What is Iboga and How Does It Compare to Cannabis, Exactly?
While there has always been a subculture, the use of psychedelics hasn’t been as mainstream as they are today in many decades. Perhaps not since the 1960’s, which were famously years of social upheaval, bohemian lifestyles, and hippies. Back then, people were using LSD, mushrooms, and a range of other psychedelic drugs that are back in our consciousness today. And accepted.
Among them, magic mushrooms and LSD are pretty popular, but there’s another one that has a growing fan base: Iboga.
In this article we’re going to explore what iboga is, and see how it compares to cannabis. Most importantly, how safe is it?
History of Iboga Use
According to the Global Ibogaine Therapy Alliance, Ibogaine is a natural psychoactive compound obtained from the Tabernathe iboga bark. It’s native to the jungles of West Africa, though it was originally discovered by a Pygmy tribe who told the Bwiti tribes about it; they then used it as a means of communicating with their ancestors and spirits. The tribe also consumed ibogaine in small doses to treat physical ailments such as mental illnesses, liver disorders, stomach aches, and fever among others. It did have a potent psychoactive effect when consumed, which they thought of as a means to the other world and ancestors.
Back then, there were French explorers who were exploring Africa, and they learned about ibogaine from the Bwiti tribe. They took it back to Europe with them in the 1900s, and the French began selling it under the name of Lambarene, where they consumed it as a stimulant. In fact, it’s still used by some people as a stimulant today.
By 1962, Howard Lotsof, a heroin user, discovered that ibogaine had value as a recreational drug, though it also helped his heroin withdrawal symptoms. He then established the Global Ibogaine Therapy Alliance which is dedicated to the study of ibogaine and its therapeutic properties.
Benefits of Iboga
The Global Ibogaine Therapy Alliance states that it has several health benefits especially for treating addictions and mitigating withdrawals, fever treatment, energy improvement, detoxification, treatment of Hepatitis C, and many more. “The theoretical case is based on the fact that both ibogaine and its metabolite noribogaine have been shown to lead an increase in levels of glial cell line-derived neurotrophic factor (GDNF) in the brain. It has also been shown to have neuroprotective qualities promoting the survival of both dopaminergic and motor neurons, says the Global Ibogaine Therapy Alliance.
Additionally, iboga is used for spirituality and spiritual growth. Believers of the drug link its psychoactive effects to spiritual benefits especially for those who are struggling with drug and opiate addiction. Aside from that, it can also provide spiritual benefits by reducing the ego, letting go especially of grief and trauma. These are similar reasons to why it’s still used in spiritual ceremonies in some African cultures.
The dose at which it’s consumed will depend largely based on several factors including one’s health, age, and weight among others. To be used as medicine, dosage typically begins with 5-8mg/kg, which can be gradually increased based on the patient’s need and experience with it. In addition, it induces a dream-like state, though this aspect of ibogaine has been abused which has caused health problems.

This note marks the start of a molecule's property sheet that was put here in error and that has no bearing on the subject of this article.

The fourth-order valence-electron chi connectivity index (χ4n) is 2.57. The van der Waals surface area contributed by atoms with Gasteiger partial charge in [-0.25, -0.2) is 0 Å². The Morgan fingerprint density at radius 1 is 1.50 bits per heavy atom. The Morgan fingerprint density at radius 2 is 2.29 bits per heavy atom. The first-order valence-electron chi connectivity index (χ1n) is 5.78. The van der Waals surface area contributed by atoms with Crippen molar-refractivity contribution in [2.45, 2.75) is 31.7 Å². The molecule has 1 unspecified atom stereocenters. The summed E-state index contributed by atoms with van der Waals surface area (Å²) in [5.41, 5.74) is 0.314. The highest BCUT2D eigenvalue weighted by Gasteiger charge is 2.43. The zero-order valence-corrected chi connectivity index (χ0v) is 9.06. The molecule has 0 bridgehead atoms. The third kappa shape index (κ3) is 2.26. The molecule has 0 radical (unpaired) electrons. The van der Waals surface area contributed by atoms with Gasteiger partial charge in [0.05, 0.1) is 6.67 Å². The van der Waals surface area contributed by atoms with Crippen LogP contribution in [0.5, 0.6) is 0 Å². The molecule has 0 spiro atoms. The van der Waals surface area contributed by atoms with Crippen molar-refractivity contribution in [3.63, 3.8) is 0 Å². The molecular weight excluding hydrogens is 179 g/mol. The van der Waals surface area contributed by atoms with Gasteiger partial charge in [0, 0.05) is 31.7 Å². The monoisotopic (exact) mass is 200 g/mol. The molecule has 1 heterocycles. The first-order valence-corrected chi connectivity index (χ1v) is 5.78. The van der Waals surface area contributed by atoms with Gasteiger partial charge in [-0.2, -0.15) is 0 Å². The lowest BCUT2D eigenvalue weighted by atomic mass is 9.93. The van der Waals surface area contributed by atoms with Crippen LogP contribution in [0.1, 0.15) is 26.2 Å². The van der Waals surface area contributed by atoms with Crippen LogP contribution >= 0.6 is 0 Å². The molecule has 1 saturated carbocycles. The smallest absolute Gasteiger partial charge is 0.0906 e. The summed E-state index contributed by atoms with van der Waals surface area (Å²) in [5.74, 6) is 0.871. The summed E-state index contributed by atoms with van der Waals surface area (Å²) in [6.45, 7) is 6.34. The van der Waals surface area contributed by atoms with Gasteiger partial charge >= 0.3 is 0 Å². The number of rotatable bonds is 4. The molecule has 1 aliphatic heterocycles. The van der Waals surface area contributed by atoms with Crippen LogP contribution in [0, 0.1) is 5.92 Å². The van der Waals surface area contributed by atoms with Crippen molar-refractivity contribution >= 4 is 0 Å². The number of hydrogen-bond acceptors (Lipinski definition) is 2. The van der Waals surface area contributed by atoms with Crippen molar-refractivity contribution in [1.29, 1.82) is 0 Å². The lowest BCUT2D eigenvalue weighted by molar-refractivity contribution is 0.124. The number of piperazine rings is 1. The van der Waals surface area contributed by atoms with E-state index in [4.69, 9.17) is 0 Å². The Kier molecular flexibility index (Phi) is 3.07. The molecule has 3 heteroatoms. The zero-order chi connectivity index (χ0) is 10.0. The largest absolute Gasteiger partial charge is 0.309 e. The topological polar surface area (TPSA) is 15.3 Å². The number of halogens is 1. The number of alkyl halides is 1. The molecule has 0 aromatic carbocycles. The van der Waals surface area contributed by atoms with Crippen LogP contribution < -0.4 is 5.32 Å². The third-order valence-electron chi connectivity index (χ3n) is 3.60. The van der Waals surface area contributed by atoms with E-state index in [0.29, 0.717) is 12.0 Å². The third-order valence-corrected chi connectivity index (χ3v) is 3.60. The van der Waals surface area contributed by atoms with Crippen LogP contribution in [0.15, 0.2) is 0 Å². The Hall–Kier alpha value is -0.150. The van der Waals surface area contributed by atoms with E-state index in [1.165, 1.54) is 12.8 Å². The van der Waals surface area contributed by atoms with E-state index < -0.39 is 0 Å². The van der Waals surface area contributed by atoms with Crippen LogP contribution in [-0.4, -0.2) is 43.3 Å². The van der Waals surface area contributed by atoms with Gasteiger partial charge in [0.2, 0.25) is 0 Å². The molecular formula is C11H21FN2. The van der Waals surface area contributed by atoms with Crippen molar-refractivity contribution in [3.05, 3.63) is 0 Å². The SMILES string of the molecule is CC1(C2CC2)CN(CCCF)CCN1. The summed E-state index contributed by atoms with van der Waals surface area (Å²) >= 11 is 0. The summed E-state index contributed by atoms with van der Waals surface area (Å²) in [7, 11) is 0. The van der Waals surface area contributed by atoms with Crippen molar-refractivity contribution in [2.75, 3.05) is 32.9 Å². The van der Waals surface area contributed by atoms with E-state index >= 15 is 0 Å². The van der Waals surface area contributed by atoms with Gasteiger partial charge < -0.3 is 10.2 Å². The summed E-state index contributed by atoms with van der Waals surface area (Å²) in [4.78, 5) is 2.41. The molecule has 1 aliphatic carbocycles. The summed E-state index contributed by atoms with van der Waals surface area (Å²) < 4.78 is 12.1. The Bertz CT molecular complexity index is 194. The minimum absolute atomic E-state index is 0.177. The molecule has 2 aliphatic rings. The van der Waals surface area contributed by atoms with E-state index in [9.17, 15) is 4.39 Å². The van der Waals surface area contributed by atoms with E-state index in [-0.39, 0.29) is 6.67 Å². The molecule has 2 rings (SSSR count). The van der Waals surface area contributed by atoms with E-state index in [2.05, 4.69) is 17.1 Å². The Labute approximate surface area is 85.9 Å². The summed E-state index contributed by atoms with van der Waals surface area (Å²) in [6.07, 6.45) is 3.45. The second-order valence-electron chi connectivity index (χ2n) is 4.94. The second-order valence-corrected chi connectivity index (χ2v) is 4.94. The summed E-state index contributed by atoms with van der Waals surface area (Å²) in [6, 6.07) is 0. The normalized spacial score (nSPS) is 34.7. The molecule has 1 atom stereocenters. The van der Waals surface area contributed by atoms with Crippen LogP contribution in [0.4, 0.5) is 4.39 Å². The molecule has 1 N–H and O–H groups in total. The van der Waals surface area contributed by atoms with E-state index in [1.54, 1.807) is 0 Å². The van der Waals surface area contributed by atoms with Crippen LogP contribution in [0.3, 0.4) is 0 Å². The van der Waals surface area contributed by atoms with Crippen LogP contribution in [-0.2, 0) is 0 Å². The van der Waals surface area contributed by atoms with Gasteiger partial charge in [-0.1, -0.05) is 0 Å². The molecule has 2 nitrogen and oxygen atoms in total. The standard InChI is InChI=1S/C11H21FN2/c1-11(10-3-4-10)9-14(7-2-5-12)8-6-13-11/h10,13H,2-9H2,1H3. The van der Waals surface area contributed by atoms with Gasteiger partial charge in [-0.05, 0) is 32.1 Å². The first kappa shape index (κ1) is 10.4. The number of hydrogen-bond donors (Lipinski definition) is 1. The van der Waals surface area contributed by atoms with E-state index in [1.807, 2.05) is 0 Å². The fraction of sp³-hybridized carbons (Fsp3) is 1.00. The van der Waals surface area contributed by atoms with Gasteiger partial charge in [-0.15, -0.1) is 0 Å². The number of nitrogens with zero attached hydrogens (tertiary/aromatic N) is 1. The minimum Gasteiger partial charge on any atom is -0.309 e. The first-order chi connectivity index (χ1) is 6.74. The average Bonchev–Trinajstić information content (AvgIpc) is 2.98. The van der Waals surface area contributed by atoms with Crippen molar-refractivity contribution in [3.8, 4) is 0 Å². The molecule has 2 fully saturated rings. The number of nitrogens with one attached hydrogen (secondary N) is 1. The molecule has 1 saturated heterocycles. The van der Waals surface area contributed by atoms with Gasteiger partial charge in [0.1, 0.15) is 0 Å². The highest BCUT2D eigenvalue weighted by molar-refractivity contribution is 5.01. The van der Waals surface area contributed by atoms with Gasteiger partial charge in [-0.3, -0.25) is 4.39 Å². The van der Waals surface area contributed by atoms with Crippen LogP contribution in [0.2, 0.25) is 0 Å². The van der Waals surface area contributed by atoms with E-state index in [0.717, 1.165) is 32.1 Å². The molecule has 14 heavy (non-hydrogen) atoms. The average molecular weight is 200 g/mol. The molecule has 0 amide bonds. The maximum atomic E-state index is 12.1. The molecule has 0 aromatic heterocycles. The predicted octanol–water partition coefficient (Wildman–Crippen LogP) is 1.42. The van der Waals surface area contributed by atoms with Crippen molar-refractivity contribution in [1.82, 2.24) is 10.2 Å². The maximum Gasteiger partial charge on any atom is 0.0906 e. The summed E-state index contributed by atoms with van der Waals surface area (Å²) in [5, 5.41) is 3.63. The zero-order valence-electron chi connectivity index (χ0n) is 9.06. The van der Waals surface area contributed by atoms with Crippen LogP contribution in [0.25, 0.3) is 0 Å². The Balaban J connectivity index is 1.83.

Because ibogaine induces psychedelic effects, it has attracted some people to it though there have been known side effects.
It could be safe to take in small doses, especially if you are under the supervision of a trained professional. However, when iboga is taken in large doses, it can be fatal because of the possibility of a heart attack, irregular heartbeats, and even death. Furthermore, it can also cause slow heart rate, low blood pressure, anxiety, paralysis, hallucinations, and difficulty breathing. Ibogaine is still illegal in many countries including the United States and Europe.
According to the Global Drug Survey, cannabis is the 2nd safest drug in the world just behind magic mushrooms. The figures are based on a survey of drug users and the hospitalization incidence related to each of them. And ibogaine isn’t even on the list.
Cannabis has been widely used by cultures from all over the globe for millenia, and its compounds are being used to treat children, nursing mothers, the elderly, and even people who are immunocompromised. Sure, cannabis may not be for everyone, and that’s why many people prefer to medicate with CBD as opposed to THC, because it doesn’t give you the psychoactive effects but also has its own extremely beneficial properties. And sure, you could get transported into another planet for half a day if you’ve eaten too many edibles, but there are no real serious effects.
Cannabis offers the same medicinal and therapeutic benefits that ibogaine has, without the extreme danger surrounding its use. You don’t need to take marijuana with a medical practitioner or professional around you to ensure that you don’t die. And besides, it’s already legal in the United States as well as other countries around the world.
If you are looking for a way to medicate for an illness, or simply want a new recreational drug to try, you can’t go wrong with cannabis over ibogaine.